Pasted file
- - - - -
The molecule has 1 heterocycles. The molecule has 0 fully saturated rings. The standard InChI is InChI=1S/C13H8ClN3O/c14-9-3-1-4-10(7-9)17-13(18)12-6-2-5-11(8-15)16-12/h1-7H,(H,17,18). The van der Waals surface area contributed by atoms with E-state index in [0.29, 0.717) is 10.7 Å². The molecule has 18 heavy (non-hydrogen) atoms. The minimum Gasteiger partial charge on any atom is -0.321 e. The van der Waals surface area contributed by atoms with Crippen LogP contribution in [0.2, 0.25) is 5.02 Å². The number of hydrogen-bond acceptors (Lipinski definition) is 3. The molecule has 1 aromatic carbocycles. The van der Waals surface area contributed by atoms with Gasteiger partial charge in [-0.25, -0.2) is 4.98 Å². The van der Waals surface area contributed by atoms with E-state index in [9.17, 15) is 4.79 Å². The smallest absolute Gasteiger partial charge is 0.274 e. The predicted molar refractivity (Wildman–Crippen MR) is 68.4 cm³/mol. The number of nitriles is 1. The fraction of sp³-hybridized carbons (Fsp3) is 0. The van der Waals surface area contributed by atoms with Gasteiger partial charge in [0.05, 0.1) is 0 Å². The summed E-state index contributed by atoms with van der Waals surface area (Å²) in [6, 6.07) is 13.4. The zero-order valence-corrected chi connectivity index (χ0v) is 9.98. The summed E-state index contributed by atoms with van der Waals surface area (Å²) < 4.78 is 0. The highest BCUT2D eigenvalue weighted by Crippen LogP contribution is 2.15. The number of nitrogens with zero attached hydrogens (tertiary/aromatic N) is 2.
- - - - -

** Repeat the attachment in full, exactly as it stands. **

The molecule has 1 heterocycles. The molecule has 0 fully saturated rings. The standard InChI is InChI=1S/C13H8ClN3O/c14-9-3-1-4-10(7-9)17-13(18)12-6-2-5-11(8-15)16-12/h1-7H,(H,17,18). The van der Waals surface area contributed by atoms with E-state index in [0.29, 0.717) is 10.7 Å². The molecule has 18 heavy (non-hydrogen) atoms. The minimum Gasteiger partial charge on any atom is -0.321 e. The van der Waals surface area contributed by atoms with Crippen LogP contribution in [0.2, 0.25) is 5.02 Å². The number of hydrogen-bond acceptors (Lipinski definition) is 3. The molecule has 1 aromatic carbocycles. The van der Waals surface area contributed by atoms with Gasteiger partial charge in [-0.25, -0.2) is 4.98 Å². The van der Waals surface area contributed by atoms with E-state index in [9.17, 15) is 4.79 Å². The smallest absolute Gasteiger partial charge is 0.274 e. The predicted molar refractivity (Wildman–Crippen MR) is 68.4 cm³/mol. The number of nitriles is 1. The fraction of sp³-hybridized carbons (Fsp3) is 0. The van der Waals surface area contributed by atoms with Gasteiger partial charge in [0.05, 0.1) is 0 Å². The summed E-state index contributed by atoms with van der Waals surface area (Å²) in [6, 6.07) is 13.4. The zero-order valence-corrected chi connectivity index (χ0v) is 9.98. The summed E-state index contributed by atoms with van der Waals surface area (Å²) < 4.78 is 0. The highest BCUT2D eigenvalue weighted by Crippen LogP contribution is 2.15. The number of nitrogens with zero attached hydrogens (tertiary/aromatic N) is 2.